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Building Android Apps With HTML, CSS, And JavaScript: Making Native Apps With Standards-Based Web Tools

If you know HTML, CSS, and JavaScript, you already have the tools you need to develop Android applications. Now updated for HTML5, the second edition of this hands-on guide shows you how to use open source web standards to design and build apps that can be adapted for any Android device.You’ll learn how to create an Android-friendly web app on the platform of your choice, and then use Adobe’s free PhoneGap framework to convert it to a native Android app. Discover why device-agnostic mobile apps are the wave of the future, and start building apps that offer greater flexibility and a much broader reach.Convert a website into a web application, complete with progress indicators and other featuresAdd animation with JQTouch to make your web app look and feel like a native Android appMake use of client-side data storage with apps that run when the Android device is offlineUse PhoneGap to hook into advanced Android features, including the accelerometer, geolocation, and alertsTest and debug your app on the Web with real users, and submit the finished product to the Android Market

Paperback: 178 pages

Publisher: O'Reilly Media; 2 edition (February 2, 2012)

Language: English

ISBN-10: 1449316417

ISBN-13: 978-1449316419

Product Dimensions: 7 x 0.5 x 9.2 inches

Shipping Weight: 10.4 ounces (View shipping rates and policies)

Average Customer Review: 3.5 out of 5 stars  See all reviews (21 customer reviews)

Best Sellers Rank: #1,179,535 in Books (See Top 100 in Books) #139 in Books > Computers & Technology > Programming > Languages & Tools > CSS #751 in Books > Computers & Technology > Mobile Phones, Tablets & E-Readers > Programming & App Development #760 in Books > Computers & Technology > Mobile Phones, Tablets & E-Readers > Handheld & Mobile Devices

I really ask myself whether the author even bothered to test his "app" on a real Android device.The truth: it does not work. The app is based on JQTouch and even the demos on the JQTouch homepage are intended for iphone and do not really work on Android (I use Samsung Galaxy S, currently the Android bestseller).The screenshots in the book are not taken on an Android device and I just can't make the pages look like they do in the book. Neither in Chrome, Firefox, and certainly not on the Samsung (they do look different on all three browsers, though :-)JQTouch would be great and the webapps actually look great on my iphone - but not on Android.So if you are looking into real cross plattform developing, you might want to skip jqtouch (and this book).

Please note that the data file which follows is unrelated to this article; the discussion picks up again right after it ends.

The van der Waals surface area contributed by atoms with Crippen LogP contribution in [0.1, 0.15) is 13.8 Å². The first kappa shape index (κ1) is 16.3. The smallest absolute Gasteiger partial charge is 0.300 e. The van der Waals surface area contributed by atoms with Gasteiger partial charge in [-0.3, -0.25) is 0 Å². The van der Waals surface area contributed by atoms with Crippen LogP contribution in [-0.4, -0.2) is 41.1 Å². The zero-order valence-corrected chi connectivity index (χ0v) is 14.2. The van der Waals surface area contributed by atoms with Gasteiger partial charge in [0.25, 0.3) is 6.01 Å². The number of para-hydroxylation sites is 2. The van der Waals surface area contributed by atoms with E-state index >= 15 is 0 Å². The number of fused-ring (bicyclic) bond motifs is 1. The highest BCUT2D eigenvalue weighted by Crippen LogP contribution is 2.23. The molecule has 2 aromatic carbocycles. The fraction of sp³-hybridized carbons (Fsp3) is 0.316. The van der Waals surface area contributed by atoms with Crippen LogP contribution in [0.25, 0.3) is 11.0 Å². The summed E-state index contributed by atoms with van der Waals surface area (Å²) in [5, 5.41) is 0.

I am a web developer with a firm understanding of HTML, CSS and JavaScript. I bought the book because I wanted to get some insights into building Android Apps with Web Technologies.The book includes a brief crash course on HTML, CSS and JavaScript, and it discusses the CSS features available with webkit browsers to theme a site for getting the Android touch as well as the JavaScript and HTML features available on Android.Other chapter topics include how to reach the hardware features of Android phones via PhoneGap, and how to get apps based on PhoneGap into the market.The authors provided brief but good examples of many features and explained the tricky areas with clarity.I found only two things that were lacking from the book. Although I thought it was very cool that there were examples of how to write event handlers to react on shaking the device, I was disappointed that there were no examples of how to handle swipes, which is something I expect to be able to do in an Android app! Otherwise I am confident that everyone who finished and understood the book will have no problem figuring that out. The other omission, which I think is a vital one, is that JQuery Mobile is not mentioned in the book. I am unfamiliar with the mobile landscape, maybe the presented library JQTouch is much much better than JQuery Mobile; either way, I would have expected at least a short explanation of what JQuery Mobile is.The book gave me an idea of what's possible with WebApps on mobile phones, and the book inspired me to write an app as soon as possible. I found the book well written, and I liked the structure and end-to-end approach until the app submission into the market. Because the book has nothing at all about JQuery Mobile, I only rate it at 4 stars. If I could, it would have been 4.5 stars.